Q.1: If Rs. 4 becomes Rs. 10 in 50 years at simple interest, the rate % p.a. is 

Ans: The rate % p.a. is 3%
Explanation
S.I = 10 – 4 = 6
=>6 = (P × T × R) ⁄ 100 (using simple interest formula)
=> 6 = (4xRx50)/100 
=> R = 3%

Q.2: Simple Interest on a certain sum at the rate of 10% per annum for 6 years and 7 years differs by Rs.650/- What is the sum? 

Ans: The sum is Rs. 6500 
Explanation 
=> PRT/100 = 650 
=> P x 10 x 1/100 = 650 (using simple interest formula ) 
=> P = 6500

Q.3: A moneylender lends Rs. 60 and collects Rs. 66 at the end of four months. What is the rate of interest p.a.?

Ans: The rate of interest P.A is 30 % 
Explanation 
=> Interest = 66 – 60 
=> Interest = 6
=> 6 = 60/100 x R x 4/12 (using simple interest formula for months) 
=> R= 30%.

Q.4: Anoop borrowed Rs. 800 at 6 % p.a. & Rs. 1200 at 7 % p.a. for the same duration. He had to pay Rs. 1584 in all as interest. Find the time period. 

Ans: 12 years is the time period.
Explanation
=>Interest at 1st rate for 1 year = 800 x (6×1)/100 = Rs. 48.
=> Interest for 1 year at 2nd rate = 1200 x (7 x 1)/100 = Rs. 84
=> Therefore, Total interest for 1 year = Rs. 132.
=> Hence, the required time = 1584/132 = 12 years.

Q.5: Simple interest on an amount at 4% per annum for 13 months is more than the simple interest on the same amount for 8 months at 6% per annum by Rs 40. What is the principal amount? 

Ans: The Principal Amount is Rs 12000. 
Explanation:

Interest for 13 months at 4%
Interest per year = 4%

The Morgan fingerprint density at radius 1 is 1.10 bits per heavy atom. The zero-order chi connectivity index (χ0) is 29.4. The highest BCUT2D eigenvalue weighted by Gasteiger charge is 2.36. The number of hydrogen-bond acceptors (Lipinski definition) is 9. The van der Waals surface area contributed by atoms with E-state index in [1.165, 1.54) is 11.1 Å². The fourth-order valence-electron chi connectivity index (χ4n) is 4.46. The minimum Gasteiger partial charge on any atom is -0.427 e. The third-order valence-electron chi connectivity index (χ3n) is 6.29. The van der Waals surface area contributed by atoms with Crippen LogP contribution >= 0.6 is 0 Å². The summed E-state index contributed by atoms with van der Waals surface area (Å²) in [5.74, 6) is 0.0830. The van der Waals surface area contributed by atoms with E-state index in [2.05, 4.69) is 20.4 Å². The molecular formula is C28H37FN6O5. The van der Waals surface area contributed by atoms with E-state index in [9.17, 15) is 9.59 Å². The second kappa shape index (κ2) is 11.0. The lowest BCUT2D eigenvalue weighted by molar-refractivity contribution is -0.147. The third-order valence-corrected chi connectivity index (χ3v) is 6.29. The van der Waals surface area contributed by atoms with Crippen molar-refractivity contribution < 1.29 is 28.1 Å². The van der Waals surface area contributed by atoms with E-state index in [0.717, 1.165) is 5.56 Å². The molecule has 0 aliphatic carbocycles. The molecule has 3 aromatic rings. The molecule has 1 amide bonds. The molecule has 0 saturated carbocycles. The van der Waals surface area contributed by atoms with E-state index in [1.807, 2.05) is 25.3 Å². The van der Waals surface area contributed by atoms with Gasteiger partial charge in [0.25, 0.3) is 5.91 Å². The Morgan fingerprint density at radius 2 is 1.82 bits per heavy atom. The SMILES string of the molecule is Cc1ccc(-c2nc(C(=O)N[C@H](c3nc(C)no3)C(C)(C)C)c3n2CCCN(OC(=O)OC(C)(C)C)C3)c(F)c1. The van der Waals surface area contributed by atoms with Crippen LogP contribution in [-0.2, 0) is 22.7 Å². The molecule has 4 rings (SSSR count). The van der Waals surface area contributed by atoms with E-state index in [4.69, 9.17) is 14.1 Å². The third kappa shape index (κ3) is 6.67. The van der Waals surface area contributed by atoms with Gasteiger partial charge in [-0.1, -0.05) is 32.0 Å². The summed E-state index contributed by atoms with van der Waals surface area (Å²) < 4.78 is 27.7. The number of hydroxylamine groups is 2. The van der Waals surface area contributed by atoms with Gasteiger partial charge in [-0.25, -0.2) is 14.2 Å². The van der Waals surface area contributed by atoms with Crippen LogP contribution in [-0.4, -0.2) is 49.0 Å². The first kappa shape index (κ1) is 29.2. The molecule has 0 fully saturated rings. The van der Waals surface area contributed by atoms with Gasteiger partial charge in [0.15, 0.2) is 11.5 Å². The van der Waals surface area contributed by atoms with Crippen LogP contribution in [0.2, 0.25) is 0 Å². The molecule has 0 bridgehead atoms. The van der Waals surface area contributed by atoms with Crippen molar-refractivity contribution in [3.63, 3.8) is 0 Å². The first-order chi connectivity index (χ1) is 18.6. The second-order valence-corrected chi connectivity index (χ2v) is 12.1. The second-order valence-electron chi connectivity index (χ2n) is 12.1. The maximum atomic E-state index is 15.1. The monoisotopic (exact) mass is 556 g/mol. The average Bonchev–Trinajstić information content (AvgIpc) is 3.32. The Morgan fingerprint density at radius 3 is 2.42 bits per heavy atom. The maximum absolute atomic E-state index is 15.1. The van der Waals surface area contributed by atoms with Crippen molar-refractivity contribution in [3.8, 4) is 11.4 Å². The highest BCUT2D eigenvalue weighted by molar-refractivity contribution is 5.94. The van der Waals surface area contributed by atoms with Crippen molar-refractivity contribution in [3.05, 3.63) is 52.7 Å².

interest per month = 4 ÷ 12 = 1/3 %
Interest for 13 months = 1/3 x 13 = 13/3 %

Interest for 8 months at 6%:
interest per year = 6%
interest per month = 6 ÷ 12 = 0.5%
interest for 8 months = 0.5 x 8 = 4% 

Let us consider Principle as x
13/3% of x – 4% of x = 40
1/3 % of x = 40
1% of x = 120
100% of x = 120 x 100 = Rs 12000

FAQs on Simple Interest Formula

The frequently asked questions on Simple Interest Formula are given below:

Q.1: What is simple interest?
Ans: Simple Interest is a method of calculating the interest amount for some principal amount.

Q.2: What is the formula to calculate the rate of interest?
Ans:
The formula for calculating the rate of interest is:
R = (I × 100)/ PT

Q.3: How do you calculate Simple Interest?
Ans: There are plenty of Simple Interest Calculators available online. But if you have to calculate manually, then Simple Interest can be calculated by multiplying principal amount, time in years, rate of interest per annum divided by 100.
The SI Formula = PTR/100.

Q.4: How do I calculate Simple Interest monthly?
Ans: To calculate Simple Interest monthly, the following formulas can be used.
Monthly Simple Interest Formula = P X n X R / 12X100
Here, “n” denotes the number of months.

Q.5: Are compound interest and simple interest formula different?
Ans: Yes, the compound interest and simple interest formula are very different from each other.

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It is essential for students to have a good understanding of Maths in order to score well in the exam. Students of Class 7 can refer to Embibe’s NCERT Solutions for 7th Maths, which will be helpful in your exam preparation.